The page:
Wednesday, January 21, 2009

B-4

Have you been practicing your foundation piecing? I picked an easy foundation pieced block as our first one.
I will not be providing a detailed lesson in foundation piecing for these blocks. I have a freezer paper foundation piecing tutorial over here. There is also a link in the sidebar.

To help those of you who have the book and not the CD, however, I will give you the numbering I used for the blocks. This may or may not be the same as on the CD because I sometimes find that the computer program can overly complicate things.

Before we start, a couple of tips:
Shorten the stitch length on your machine to about 15 stitches per inch. This will make the removal of the foundation paper much easier.
Don't try to be too conservative with fabric. Foundation piecing gobbles up fabric. Make peace with that. If you cut your pieces too small and have to redo the seam, you'll use even more.
If you use printer paper for your foundations, a light box is very handy for determining where to place your fabric. If you don't have one and you think this may be a problem you may want to look into using something more transparent as your foundation. I have also used many a window for this purpose.

Let's make a block.

Trace the block pattern from the book onto your foundation paper or print it from the CD. Number the sections in the sequence you are going to attach them. I also shade the sections I'll be using my dark fabric for. This eliminates having to look at the block photo regularly to check which fabric to use. The center block here will, of course be in the dark fabric too. I just forgot to shade it. :-)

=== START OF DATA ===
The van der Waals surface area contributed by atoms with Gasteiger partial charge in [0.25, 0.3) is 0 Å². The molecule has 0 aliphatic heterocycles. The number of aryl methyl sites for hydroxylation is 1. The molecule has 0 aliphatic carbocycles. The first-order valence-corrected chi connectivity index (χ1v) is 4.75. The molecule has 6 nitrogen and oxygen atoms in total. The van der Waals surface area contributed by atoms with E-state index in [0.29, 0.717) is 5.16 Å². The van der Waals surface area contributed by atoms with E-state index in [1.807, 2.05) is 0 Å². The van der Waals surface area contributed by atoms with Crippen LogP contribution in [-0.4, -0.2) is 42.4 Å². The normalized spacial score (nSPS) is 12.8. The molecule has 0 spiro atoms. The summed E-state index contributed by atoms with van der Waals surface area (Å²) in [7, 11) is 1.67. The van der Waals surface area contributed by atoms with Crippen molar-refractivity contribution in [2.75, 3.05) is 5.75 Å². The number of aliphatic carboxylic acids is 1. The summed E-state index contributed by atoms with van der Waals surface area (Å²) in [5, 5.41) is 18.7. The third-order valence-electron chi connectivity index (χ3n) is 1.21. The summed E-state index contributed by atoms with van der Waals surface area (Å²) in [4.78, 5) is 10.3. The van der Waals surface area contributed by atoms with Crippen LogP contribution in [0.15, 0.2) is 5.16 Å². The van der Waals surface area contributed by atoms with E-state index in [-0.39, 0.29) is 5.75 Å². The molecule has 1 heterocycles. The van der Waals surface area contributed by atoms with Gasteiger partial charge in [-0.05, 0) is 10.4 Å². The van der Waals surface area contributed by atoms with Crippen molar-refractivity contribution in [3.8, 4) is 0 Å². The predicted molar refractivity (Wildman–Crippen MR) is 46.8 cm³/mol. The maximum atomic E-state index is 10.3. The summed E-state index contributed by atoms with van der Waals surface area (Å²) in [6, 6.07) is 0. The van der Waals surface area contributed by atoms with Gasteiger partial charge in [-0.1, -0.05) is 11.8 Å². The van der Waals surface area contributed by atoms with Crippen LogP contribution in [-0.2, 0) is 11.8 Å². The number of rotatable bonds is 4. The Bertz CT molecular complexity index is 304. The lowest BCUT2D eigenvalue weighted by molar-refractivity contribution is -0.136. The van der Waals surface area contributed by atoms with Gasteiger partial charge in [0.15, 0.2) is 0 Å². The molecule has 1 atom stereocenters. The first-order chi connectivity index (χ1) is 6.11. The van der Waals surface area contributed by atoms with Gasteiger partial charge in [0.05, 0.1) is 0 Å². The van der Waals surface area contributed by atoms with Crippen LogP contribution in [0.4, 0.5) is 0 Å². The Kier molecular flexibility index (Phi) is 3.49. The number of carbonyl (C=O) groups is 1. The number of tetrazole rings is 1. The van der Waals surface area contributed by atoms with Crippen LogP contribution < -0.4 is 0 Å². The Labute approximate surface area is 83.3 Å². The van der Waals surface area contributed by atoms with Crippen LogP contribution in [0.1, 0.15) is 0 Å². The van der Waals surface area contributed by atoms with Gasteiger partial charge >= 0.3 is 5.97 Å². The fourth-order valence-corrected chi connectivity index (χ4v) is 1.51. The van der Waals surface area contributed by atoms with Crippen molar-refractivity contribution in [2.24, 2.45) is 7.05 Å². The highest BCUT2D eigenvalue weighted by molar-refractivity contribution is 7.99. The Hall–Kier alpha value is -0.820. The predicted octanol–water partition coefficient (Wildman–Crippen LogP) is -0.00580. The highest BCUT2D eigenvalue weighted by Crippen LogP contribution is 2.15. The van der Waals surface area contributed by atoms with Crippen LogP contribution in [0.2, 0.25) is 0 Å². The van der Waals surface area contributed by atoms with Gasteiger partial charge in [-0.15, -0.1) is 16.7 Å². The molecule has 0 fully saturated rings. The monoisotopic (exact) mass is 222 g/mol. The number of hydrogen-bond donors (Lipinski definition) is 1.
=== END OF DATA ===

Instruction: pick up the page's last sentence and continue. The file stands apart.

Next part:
Remember to leave at least ¼" seam allowance all the way around when cutting out the pattern. I like to draw in the seam allowance and then cut the pattern out an extra ¼" beyond that, giving me &#189" of seam allowance.

(No, I did not use this sketch to make my block. I just didn't want to break any copyright rules.)
Cut fabric for sections 1 and 2 big enough to extend at least ¼", preferably more beyond each seam line bordering it. Lay the section 1 fabric onto the back (unmarked) side of the foundation with the right side up. Lay the section 2 fabric on top of it, right side down. In the following diagram you can see the placement of the fabric relative to the sections on the printed side.

Carefully holding the fabric in place, flip the whole thing over. Stitch the seam between section 1 and section 2 along the seam line on the pattern. The first seam is the hardest because both fabric pieces are loose.

Fold the foundation paper away from the fabric along the seam line.

Trim the seam. Because these blocks are so small, I trim my seams to a little over 1/8" to reduce bulk.

Press the seam open. At this point you may want to trim away the excess fabric sticking out the sides of the pattern. Be very careful if you do this. Make sure that fabric always overlaps any seam it'll cross by at least 1/4".

Cut and attach section 3 in the same way. Remember that you will always be flipping the new section you attach away from the previous section when you open it up to press. This will help you determine which part of the fabric is seam allowance and which is the actual section. I have a tendency to place the fabric the "wrong way round" and ending up with a big seam allowance and ¼" section. Unpicking 15 stitches per inch is a pain.

Once again, fold the foundation back and trim the seam.

Press.

Repeat these steps for all sections of the block.
When you get to the part where the sections do not overlap any more, you can save time by sewing four at a time before pressing.

Towards the end there will be a lot of fabric bulk. Don't stress.

Just trim the seam and keep going and you will end up with a beautiful block. At this point you may or may not want to remove the foundation paper. Many people prefer to leave it on until they're ready to attach the block to others because it'll hold its shape better.

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